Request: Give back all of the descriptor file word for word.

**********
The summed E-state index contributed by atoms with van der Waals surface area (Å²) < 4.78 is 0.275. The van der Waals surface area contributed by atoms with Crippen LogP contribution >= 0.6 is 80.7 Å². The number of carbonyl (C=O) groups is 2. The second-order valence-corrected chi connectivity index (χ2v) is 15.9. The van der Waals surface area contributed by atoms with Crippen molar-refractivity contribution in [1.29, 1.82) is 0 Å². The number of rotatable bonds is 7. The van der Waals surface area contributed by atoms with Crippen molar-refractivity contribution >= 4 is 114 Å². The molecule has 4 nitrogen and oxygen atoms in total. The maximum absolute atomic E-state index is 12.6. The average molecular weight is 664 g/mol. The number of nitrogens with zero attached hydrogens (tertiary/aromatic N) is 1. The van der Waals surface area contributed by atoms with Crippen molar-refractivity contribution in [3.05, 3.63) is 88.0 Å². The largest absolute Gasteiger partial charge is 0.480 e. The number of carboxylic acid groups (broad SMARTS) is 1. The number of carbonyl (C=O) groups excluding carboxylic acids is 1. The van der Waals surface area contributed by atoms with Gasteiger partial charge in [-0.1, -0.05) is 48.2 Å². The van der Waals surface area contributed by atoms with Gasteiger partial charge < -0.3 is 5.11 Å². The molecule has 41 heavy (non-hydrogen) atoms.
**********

The summed E-state index contributed by atoms with van der Waals surface area (Å²) < 4.78 is 0.275. The van der Waals surface area contributed by atoms with Crippen LogP contribution >= 0.6 is 80.7 Å². The number of carbonyl (C=O) groups is 2. The second-order valence-corrected chi connectivity index (χ2v) is 15.9. The van der Waals surface area contributed by atoms with Crippen molar-refractivity contribution in [1.29, 1.82) is 0 Å². The number of rotatable bonds is 7. The van der Waals surface area contributed by atoms with Crippen molar-refractivity contribution >= 4 is 114 Å². The molecule has 4 nitrogen and oxygen atoms in total. The maximum absolute atomic E-state index is 12.6. The average molecular weight is 664 g/mol. The number of nitrogens with zero attached hydrogens (tertiary/aromatic N) is 1. The van der Waals surface area contributed by atoms with Crippen molar-refractivity contribution in [3.05, 3.63) is 88.0 Å². The largest absolute Gasteiger partial charge is 0.480 e. The number of carboxylic acid groups (broad SMARTS) is 1. The number of carbonyl (C=O) groups excluding carboxylic acids is 1. The van der Waals surface area contributed by atoms with Gasteiger partial charge in [-0.1, -0.05) is 48.2 Å². The van der Waals surface area contributed by atoms with Gasteiger partial charge < -0.3 is 5.11 Å². The molecule has 41 heavy (non-hydrogen) atoms.